- Number: Starting at D, you can count on your fingers D, E, F, G, A, B and reach the number 6, therefore this is a 6th.
- Quality: Is the upper note in D major? Yes; so this is a major 6th
- Double check the number of semitones: there are 9 semitones in a major 6th.
Note that we have a key signature in this example that affects the notes in the interval!
- Number: Starting at F, count F, G, A, B, C, D, E and reach the number 7, therefore this is a 7th.
- Quality: Take into account the key signature! Is the upper note in F sharp major? - No. Is it in F sharp natural minor? - yes! So this is a minor 7th.
- Double check: 10 semitones
- Number: Starting at F, count F, G, A, B and reach 4, therefore this is a 4th.
- Quality: Is it a perfect 4th - is the upper note in F major? - No. Is the upper note raised or lowered, compared to the note that should be in F major (B flat)? Raised; so this is an augmented 4th.
- Double check: 6 semitones.
This is a tricky one!
- Number: Starting at E, count E, F, G, A, B and reach 5, therefore this is a 5th.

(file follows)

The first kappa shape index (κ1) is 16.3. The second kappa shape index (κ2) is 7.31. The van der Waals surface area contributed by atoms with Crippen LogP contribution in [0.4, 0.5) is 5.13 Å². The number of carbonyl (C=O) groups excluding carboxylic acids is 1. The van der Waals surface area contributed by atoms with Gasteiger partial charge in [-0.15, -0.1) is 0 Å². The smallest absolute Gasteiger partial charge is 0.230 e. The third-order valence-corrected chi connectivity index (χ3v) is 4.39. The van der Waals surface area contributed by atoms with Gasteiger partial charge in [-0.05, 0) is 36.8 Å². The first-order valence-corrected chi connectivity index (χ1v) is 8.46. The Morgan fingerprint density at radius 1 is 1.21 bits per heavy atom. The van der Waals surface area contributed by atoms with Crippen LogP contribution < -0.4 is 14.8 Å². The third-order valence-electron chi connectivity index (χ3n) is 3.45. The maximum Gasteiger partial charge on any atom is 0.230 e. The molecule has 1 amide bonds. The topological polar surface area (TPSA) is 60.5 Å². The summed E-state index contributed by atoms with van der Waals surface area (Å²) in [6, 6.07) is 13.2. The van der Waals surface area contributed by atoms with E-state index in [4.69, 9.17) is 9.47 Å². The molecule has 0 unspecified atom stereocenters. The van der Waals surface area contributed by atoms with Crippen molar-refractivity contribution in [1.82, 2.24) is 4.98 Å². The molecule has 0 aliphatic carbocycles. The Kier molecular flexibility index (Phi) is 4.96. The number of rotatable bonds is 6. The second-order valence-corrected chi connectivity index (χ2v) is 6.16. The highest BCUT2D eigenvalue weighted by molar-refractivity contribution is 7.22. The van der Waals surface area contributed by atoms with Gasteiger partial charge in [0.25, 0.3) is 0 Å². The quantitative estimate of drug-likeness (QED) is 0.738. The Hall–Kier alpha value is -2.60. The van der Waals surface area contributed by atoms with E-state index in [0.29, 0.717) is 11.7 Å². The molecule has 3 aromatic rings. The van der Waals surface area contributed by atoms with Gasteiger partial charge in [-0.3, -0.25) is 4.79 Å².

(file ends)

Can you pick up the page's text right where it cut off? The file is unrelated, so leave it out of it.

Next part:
- Quality: Is it a perfect 5th - is the upper note in E sharp major?
Well, that is difficult because you won't instantly know the scale of E sharp major. So work for a moment in the enharmonic equivalent of F major; the perfect 5th would be F-C; and going back to "E sharp major" that would mean E sharp-B sharp. This is a B natural, and so it is not a perfect 5th. So what is it?
Is the upper note raised from the "perfect" note, B sharp? No. Is it lowered? Yes - B natural instead of B sharp.
Therefore, this is a diminished 5th.
Look again at these different types of 3rds and 6ths. This time, the bottom note of the 3rds is D, and the top note of the 6ths is D. Do you notice anything about these versions?
You can see that all of the 3rds are based on D and (some kind of) F, and so too are the 6ths. We can pair these up so that the same F is in each - for example, there is D and F sharp in both the major 3rd and the minor 6th.